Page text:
An unwholesome abomination scuttles fluidly forth, its shape combining features of both spider and squid under an armor of rugged rock. While stone protuberances gird its upper portions, below it is a thing of angry red flesh and soft pink tendrils. Two gaping orifices full of tiny barbs split its lower body—a mouthlike slit surrounded by numerous narrow red eyes and, above that, an oozing alien aperture.
Speed 40 ft., climb 40 ft.
At will—stone shape
Str 27, Dex 29, Con 20, Int 16, Wis 18, Cha 19
Once every 1d4 rounds, an irlgaunt can violently regurgitate a clot of brittle stone and digestive acids. This gastrolith is treated as a thrown splash weapon with a range increment of 30 feet. In addition to damaging any creature struck (as noted above), any creature within 10 feet of the point where the gastrolith strikes (whether a creature or a grid intersection) takes 1d6 points of acid damage. A gastrolith that misses its target hits a nearby point, just like a normal miss with a splash weapon. An irlgaunt has a separate orifice for ejecting gastroliths. Thus, it can make a ranged attack in addition to all its normal melee attacks.
An irlgaunt can move through any sort of natural difficult terrain at its normal speed while in rocky or subterranean terrain. Magically altered terrain affects an irlgaunt as normal.
Environment any mountains or underground
Organization solitary, pair, swarm (3–12)
Irlgaunts are large, spider-like aberrations that lurk in mountainous regions and vertical subterranean chasms. While large and imposing, these arachnid-like beings are deceivingly agile, their reflexes fast and movements swift, similar to the darting motions of a hunting insect.
Irlgaunts are as quick-witted as they are nimble and have a strong grasp of strategy and tactics. In some areas the beasts are recognized for their eerily patient predations, hiding amid jagged rocks to attack prey and ejecting crippling blasts of rock and digestive acids upon their victims. Irlgaunts typically attack travelers scaling mountain paths with steep cliff sides, using the hazardous terrain to knock unstable hikers to their death, then skittering down the sheer cliff faces to lap up the fleshy pulp below. Most irlgaunts stand between 11 and 13 feet tall and weigh around 3,000 pounds.
Irlgaunts are powerful carnivores that eat most things but seem to have a strong preference for the taste of humanoids and mountain rams, taking special enjoyment in the consumption of bone, horn, and marrow. An irlgaunt’s gizzard, located near its upper orifice, is powerful enough to grind rock, creating shards of stone which the creature fires from its mouth. The resulting stone shards are combined into gastroliths— sizable, dense spheres of sharp stones veined with jellified digestive acids. These gastroliths not only help the creature grind apart the hard substances it digests, but also can be shot forth as weapons, felling and pre-digesting sizable or even flying prey. Gastroliths are under constant pressure within an irlgaunt’s body and, once shot forth, prove quite fragile. Upon impacting a victim or any other surface, they shatter in a rain of rock shards and hissing acid.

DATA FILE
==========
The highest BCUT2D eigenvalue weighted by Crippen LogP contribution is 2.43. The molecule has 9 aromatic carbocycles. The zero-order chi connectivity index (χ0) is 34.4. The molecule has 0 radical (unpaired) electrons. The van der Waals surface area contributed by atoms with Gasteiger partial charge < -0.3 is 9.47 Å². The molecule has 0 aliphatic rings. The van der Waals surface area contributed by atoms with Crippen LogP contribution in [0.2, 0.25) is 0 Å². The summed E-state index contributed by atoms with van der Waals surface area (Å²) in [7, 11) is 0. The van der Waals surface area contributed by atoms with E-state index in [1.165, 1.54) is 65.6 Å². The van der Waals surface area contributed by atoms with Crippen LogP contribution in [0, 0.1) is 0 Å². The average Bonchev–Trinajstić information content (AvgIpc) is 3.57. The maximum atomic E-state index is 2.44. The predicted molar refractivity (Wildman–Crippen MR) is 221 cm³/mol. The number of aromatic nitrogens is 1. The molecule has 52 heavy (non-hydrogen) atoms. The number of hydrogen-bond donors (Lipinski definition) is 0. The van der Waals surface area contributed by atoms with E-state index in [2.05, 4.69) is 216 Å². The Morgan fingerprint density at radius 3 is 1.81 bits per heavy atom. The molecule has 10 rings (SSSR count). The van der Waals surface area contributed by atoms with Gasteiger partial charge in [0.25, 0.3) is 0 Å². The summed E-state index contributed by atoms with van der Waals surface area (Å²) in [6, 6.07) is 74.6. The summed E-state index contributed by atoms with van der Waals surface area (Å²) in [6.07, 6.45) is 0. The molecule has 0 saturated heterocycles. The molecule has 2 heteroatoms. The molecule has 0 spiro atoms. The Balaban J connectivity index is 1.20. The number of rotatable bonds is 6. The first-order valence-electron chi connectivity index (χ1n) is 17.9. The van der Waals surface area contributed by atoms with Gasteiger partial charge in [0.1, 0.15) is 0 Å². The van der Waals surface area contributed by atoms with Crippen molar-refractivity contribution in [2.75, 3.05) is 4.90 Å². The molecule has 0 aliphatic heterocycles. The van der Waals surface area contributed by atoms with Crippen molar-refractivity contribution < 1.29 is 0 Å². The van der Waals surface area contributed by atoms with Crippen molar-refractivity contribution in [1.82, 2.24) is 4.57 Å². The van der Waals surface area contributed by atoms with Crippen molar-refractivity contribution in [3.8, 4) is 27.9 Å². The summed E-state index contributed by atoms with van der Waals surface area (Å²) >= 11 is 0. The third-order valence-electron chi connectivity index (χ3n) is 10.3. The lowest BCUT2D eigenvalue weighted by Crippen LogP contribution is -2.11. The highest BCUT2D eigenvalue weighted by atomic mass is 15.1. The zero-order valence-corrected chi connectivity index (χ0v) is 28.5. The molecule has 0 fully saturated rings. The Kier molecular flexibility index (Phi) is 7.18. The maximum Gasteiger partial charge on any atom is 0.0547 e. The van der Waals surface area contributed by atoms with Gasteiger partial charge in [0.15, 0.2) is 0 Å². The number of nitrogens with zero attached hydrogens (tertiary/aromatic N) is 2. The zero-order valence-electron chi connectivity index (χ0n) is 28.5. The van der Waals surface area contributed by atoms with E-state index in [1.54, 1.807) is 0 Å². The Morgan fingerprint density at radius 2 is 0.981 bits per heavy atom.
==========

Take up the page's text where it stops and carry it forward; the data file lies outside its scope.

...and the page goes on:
Irlgaunts are found on and around mountains, especially near narrow trails used by travelers, mountain dwellers, or herds of sure-footed animals. The rocky environment they inhabit matches the colors of their bodies, and their uncanny ability to blend into the terrain and attack from unexpected angles makes them skilled ambush hunters. The tough limbs of an irlgaunt end in nimble, muscular tendrils. Along with being able to seek out and cling to nearly imperceptible flaws in stone, these tendrils also secrete a potent, stone-digesting acid much like that found within the beasts’ gizzards. This acid allows irlgaunts not only to burn holes into solid stone, but to shape stone into whatever form they desire.
Irlgaunts live for up to 300 years and reproduce asexually every half-century. They take special care to protect their offspring for this reason and watch over them for about a year, at which point the adolescent reaches maturity.
Irlgaunts are not particularly social creatures, but they work together when doing so is mutually beneficial. In smaller numbers, irlgaunts are more likely to live in more remote areas, while larger groups may occupy more commonly traveled mountain passes.
Irlgaunts sometimes share their habitat with giants native to the region, but do so through an unspoken truce that holds little weight. A single giant walking through an area of several irlgaunts, then, is no safer than a solitary irlgaunt prowling a region populated with giants. Yet neither group goes out of its way to provoke a dangerous feud with its powerful, mountain dwelling neighbors— as long as the other group is generally content to stay out of the way.
Treasure means little to irlgaunts, though if they possess a relic or magic item, they use it as bait for sentient wanderers in the region. For this reason, particularly wealthy and well-guarded travelers or merchants may be able to parley with the aberrations, exchanging riches for safe passage.
Section 15: Copyright Notice – Pathfinder Adventure Path #35: War of the River Kings
Pathfinder Adventure Path #35: War of the River Kings. © 2010, Paizo Publishing, LLC; Author: Jason Nelson.